So You Want to Make a Commercial WordPress Plugin?

In the end of 2014 I decided to start a commercial WordPress plugin company. In March 2015 David Cramer and I launched CalderaWP. We went to market with an add-on for Pods and add-ons for Caldera Forms.

David and I met when he started contributing to Pods, where I worked at the time, and I was super-impressed by the UI in Caldera Forms. It worked the way I wanted my plugins to work.

A little over a year later I’ve started to look back at how it’s gone and how we could have done better. I want to share this in hopes you can learn something from my experience. This article is based on a tweet storm I sent recently.

To be honest, I was hesitant to write this post beacuse we’re doing OK, but we’re not having the kind of success that I see in the transparency reports from plugin companies that are killing it. But, I want to offer an honest and realistic vision of what it’s like to be a year out, and well positioned for success.

Speaking Of Imposer Syndrome

I just shared a bit of my self-doubt about sharing business advice. As a developer, it has been at time hard for many to get past “I’m not good enough for this.”

Do you know what? Fuck that. One of the best things about WordPress is it empowers us to try new things and learn as we go. That’s been the best part for me.

There are plenty of WordPress developers that are less skilled than me whose plugins sell better than mine, and plenty of developers who are better than me who I do better than business-wise.

Just make stuff and learn. Your version one is going to embarrass you later no matter what. Just don’t skip out on basic security and think you will fix it later. Sanitize and validate every user input and make sure every action has a nonce and authorization check.

If you don’t know what the last sentence means, start with the WordPress plugin developer’s handbook and Chris Wiegman’s presentation on application security for WordPress developers. If you have questions, its the kind of question advanced developers love to answer. Open a thread in the AdvancedWP Facebook and tag me if you need to.

Choosing The Right Product

caldera-forms-bannerLike the developers we are, we chose to work with the plugins we knew the best. On one hand this makes sense: you have to take advantage of your expertise. That said, Pods isn’t the most popular custom fields and content types plugin and Caldera Forms was virtually unknown when we started.

I don’t think that is a fatal mistake, and I believe very strongly in Caldera Forms. But, it did set us up for an uphill battle that should have been obvious to me, but wasn’t.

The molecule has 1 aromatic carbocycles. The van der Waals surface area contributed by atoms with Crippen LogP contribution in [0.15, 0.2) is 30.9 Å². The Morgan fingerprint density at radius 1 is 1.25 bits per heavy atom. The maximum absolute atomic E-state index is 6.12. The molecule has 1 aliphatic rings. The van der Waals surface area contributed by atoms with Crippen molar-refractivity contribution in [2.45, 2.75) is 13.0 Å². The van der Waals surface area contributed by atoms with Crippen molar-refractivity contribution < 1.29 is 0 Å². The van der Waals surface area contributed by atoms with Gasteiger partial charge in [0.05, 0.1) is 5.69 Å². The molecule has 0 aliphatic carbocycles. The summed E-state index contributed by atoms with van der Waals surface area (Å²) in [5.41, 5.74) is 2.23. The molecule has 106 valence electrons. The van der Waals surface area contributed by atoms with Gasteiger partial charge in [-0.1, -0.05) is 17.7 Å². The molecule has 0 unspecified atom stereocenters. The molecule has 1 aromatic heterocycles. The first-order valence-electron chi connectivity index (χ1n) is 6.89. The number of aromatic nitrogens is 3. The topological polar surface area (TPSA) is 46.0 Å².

It’s hard, as a developer, to get passed what you think is cool and evaluate a project as a business.

More importantly, I’ve realized that I can’t prevent myself from thinking like a developer, and that’s OK. This is why we build teams with diverse sets of skills. When I started Ingot, I didn’t partner with any developers.

So You Want To Make Commercial Plugin?Photo by: Kamesh Vedula

Is It A Good Idea?

So do you want to make a commercial WordPress plugin? I think that is awesome, it’s a fun thing to do. But, if you want it to be a business you need to know if it a good business move?

What’s your timeframe to evaluate success? If it’s a year. Then the answer is almost always a big “NO” It takes a lot of time to grow. Think about it, if you only spend 500 hours coding version one, at $100/hr, that’s $50k in lost productivity. That’s a low estimate.

The point is that’s your investment in just getting the product built. You might think it’s free to build since you don’t have to pay yourself, but you still need to survive while you build it and get started and while you’re working on your product you’re probably not getting paid

You don’t have a website, logo, docs or two t-shirts for WordCamps yet. You or any marketting. You need all that. Seriously two shirts of different colors, that way you can wear a branded shirt both days and not have people think you didn’t change your shirt.

Do you have a plan to offset your lost productivity while you develop the product? How long can that last? Hopefully it’s as long as it takes to get the product to be self-sustaining.

How Are You Going To Support It?

So you released your product and some people started buying it. Congrats. Also, welcome to your new job in tech support!

Support is only one of the many costs that having a product.

When you read all of those transparency reports from successful plugin business you need to ask yourself: How long did it take? What are their expenses? How did they get there?